The Leaderboard

Most Read: National

From the Blogosphere

Jena McGregor

Jena McGregor

Staff writer Jena McGregor teases out the leadership issues in the day’s news.

Tom Fox

Tom Fox

Guest contributor Tom Fox, of the Partnership for Public Service, writes weekly about issues in the federal workplace.

Lillian Cunningham

Lillian Cunningham

Lillian Cunningham is the editor of On Leadership and writes features for the section.

Leadership Books
Posted at 01:38 PM ET, 01/05/2012

Cy Wakeman’s ‘Reality-Based Leadership’

Title: Reality-Based Leadership : Ditch the Drama, Restore Sanity to the Workplace, & Turn Excuses Into Results

Author: Cy Wakeman

Publisher: Jossey-Bass, 2010

ISBN-13: 978-0470613504, 168 pages


Drama is emotionally expensive. Making up stories based on judgments about your circumstances is human nature, but those stories chew up time and energy and warp your decisions. Leadership consultant Cy Wakeman presents a simple but powerful process for clearing away blame, excuses and unenthusiastic performance. Much of Wakeman’s advice is common sense, in keeping with her “reality-based” outlook. She challenges commonly held beliefs about employee management, most notably the idea that the workplace is a democracy. getAbstract recommends her hard-nosed insights to leaders who are ready to conquer the drama.

Maybe it’s all in your head

Imagine yourself as an employee whose managers just promoted a co-worker who flattered the boss. You work harder, so you feel snubbed. In your mind, your workplace rewards political connections and ignores the people, like you, who contribute the most. But your conclusion is not “reality-based.” You live inside a story that you have created, and – like most other people – you act according to your beliefs, not the facts. Your emotional reactions to your workplace circumstances provide the raw material for your story about them.

“Nothing would get done around here if it weren’t for me,” “I’m underpaid for what I do” and “My co-workers don’t appreciate me” are all typical self-constructed narratives. But work’s not making you crazy, you are. Seeing things as they are is one thing and imbuing reality with meaning is another. When you judge other people’s motives and make assumptions about the causes and effects of their actions, you create an expensive productivity drain.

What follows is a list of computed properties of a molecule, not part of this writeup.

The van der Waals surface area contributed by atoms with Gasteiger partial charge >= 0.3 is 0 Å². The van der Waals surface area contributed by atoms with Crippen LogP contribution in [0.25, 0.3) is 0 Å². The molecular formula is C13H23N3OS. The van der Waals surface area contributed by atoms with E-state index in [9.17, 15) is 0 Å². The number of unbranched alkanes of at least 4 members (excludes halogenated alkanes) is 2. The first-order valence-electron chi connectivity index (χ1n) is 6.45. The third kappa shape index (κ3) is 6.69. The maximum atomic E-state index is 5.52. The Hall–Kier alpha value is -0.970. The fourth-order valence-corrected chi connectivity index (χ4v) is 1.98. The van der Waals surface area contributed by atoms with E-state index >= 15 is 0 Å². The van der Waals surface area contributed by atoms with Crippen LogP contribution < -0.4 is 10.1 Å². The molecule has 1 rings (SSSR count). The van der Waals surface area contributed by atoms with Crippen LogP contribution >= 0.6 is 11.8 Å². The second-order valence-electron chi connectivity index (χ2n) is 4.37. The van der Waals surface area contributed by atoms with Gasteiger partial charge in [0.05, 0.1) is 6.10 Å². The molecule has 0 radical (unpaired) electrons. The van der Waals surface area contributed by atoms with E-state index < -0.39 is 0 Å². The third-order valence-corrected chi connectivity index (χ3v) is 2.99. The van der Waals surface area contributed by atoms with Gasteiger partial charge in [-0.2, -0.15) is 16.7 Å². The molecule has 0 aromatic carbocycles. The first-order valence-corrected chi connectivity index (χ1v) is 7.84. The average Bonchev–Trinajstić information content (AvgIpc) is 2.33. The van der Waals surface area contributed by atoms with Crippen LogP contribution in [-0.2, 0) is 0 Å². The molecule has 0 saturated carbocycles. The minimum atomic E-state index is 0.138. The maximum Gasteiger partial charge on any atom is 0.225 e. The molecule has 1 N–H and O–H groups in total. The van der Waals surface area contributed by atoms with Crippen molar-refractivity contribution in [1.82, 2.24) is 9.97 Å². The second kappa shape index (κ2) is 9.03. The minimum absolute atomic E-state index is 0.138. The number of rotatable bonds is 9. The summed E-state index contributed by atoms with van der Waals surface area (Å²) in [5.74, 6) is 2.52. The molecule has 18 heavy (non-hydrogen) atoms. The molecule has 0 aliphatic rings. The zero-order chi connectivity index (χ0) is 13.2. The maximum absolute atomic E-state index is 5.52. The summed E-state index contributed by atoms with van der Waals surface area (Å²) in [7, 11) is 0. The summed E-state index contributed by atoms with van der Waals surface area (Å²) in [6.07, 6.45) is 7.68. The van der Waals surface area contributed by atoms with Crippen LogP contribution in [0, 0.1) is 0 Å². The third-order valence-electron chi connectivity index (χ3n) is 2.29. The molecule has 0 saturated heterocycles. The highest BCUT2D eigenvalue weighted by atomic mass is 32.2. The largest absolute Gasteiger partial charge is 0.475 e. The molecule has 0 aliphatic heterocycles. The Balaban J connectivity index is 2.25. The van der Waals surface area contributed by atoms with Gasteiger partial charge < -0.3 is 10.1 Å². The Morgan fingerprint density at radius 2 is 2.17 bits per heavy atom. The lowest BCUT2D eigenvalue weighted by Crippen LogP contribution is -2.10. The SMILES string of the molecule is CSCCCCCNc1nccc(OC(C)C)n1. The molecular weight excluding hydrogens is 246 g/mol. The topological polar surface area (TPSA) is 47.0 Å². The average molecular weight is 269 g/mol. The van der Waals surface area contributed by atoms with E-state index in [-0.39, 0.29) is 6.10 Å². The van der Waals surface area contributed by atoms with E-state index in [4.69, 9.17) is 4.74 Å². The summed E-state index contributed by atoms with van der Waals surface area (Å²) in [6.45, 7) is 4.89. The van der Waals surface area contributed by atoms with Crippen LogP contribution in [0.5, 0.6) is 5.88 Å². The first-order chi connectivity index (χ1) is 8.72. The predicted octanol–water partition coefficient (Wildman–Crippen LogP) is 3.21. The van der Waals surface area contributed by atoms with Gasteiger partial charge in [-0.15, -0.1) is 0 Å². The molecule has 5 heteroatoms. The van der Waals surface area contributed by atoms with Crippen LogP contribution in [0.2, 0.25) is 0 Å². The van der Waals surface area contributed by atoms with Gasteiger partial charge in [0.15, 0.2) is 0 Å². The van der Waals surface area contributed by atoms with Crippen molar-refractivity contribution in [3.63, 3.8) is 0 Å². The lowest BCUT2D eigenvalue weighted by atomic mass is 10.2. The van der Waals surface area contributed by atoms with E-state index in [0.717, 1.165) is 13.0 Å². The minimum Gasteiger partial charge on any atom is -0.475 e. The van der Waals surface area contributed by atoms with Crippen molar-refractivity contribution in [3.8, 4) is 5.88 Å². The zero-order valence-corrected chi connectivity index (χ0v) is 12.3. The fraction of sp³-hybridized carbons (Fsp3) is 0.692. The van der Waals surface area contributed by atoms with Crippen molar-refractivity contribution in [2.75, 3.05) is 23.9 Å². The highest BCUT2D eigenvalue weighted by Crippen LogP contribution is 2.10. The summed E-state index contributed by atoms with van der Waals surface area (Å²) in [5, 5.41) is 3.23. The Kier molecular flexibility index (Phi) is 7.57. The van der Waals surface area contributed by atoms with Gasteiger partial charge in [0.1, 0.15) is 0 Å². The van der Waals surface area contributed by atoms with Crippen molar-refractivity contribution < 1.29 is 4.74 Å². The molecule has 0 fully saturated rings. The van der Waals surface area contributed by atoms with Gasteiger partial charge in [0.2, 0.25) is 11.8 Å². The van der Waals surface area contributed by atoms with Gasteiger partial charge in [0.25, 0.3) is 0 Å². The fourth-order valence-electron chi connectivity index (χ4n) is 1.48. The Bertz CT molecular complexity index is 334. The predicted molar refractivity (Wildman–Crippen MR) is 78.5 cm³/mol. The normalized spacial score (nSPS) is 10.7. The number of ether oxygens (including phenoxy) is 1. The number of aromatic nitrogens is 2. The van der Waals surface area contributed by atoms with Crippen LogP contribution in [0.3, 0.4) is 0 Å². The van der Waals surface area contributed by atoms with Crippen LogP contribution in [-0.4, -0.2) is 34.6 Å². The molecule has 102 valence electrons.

The most common stories that people make up star themselves in the role of victim. This “learned helplessness” limits their potential more than any external obstacle. People’s stories are familiar and make them feel safe, even if their tales also make them miserable. Blaming others for negative circumstances is an excuse for doing nothing about them. Modern workplace wisdom says that listening to employee complaints is important. But too much listening only magnifies and reinforces employees’ belief in learned helplessness. The antidote to the victim mind-set is “personal accountability.” Psychologists have found that perfection doesn’t lead to happiness; happiness derives from taking responsibility for what happens in your life.

Fact from fiction

Quit “arguing with reality.” Often the stories you believe are worse than the facts. Perhaps the sales office sent in a new order but neglected to include necessary information, so the order is incomplete. Missing data doesn’t have a hidden meaning; information is just facts. But you start thinking that the salespeople are too lazy to do their jobs and that you have to pick up their slack, and then your mood and mind-set sour. Motivated by anger, you’re likely to be unhelpful, unproductive and rude.

To determine what you believe, begin by listing the facts you know about the situation. Are the salespeople really lazy? They sold something, so somebody’s working. Who do you – as a manager or an employee – become in your story if you choose to believe it? If there is no story, how can you remedy the problem of the missing data? If you are convinced your story is right, you might send the order back to sales, delaying it. That means the customer will suffer for the sake of your self-satisfaction. Or you could deal with the facts, and not the story, by just calling the sales department to request the missing information. That’s a win-win outcome. Take your story out of the mix and what remains are the facts plus two questions: “How can I help?” and “What is the very next thing I can do to add value right now?”...

Click here to read on and receive a free summary of this book courtesy of getAbstract, the world's largest online library of business book summaries. (Available through January 19, 2011.)

Be in the know on everything we’re covering here at The Post’s On Leadership section. Follow us on Twitter (@post_lead) and “like” our page on Facebook (On Leadership at The Washington Post).

By Thomas Bergen and getAbstract  |  01:38 PM ET, 01/05/2012

Read what others are saying

    © 2011 The Washington Post Company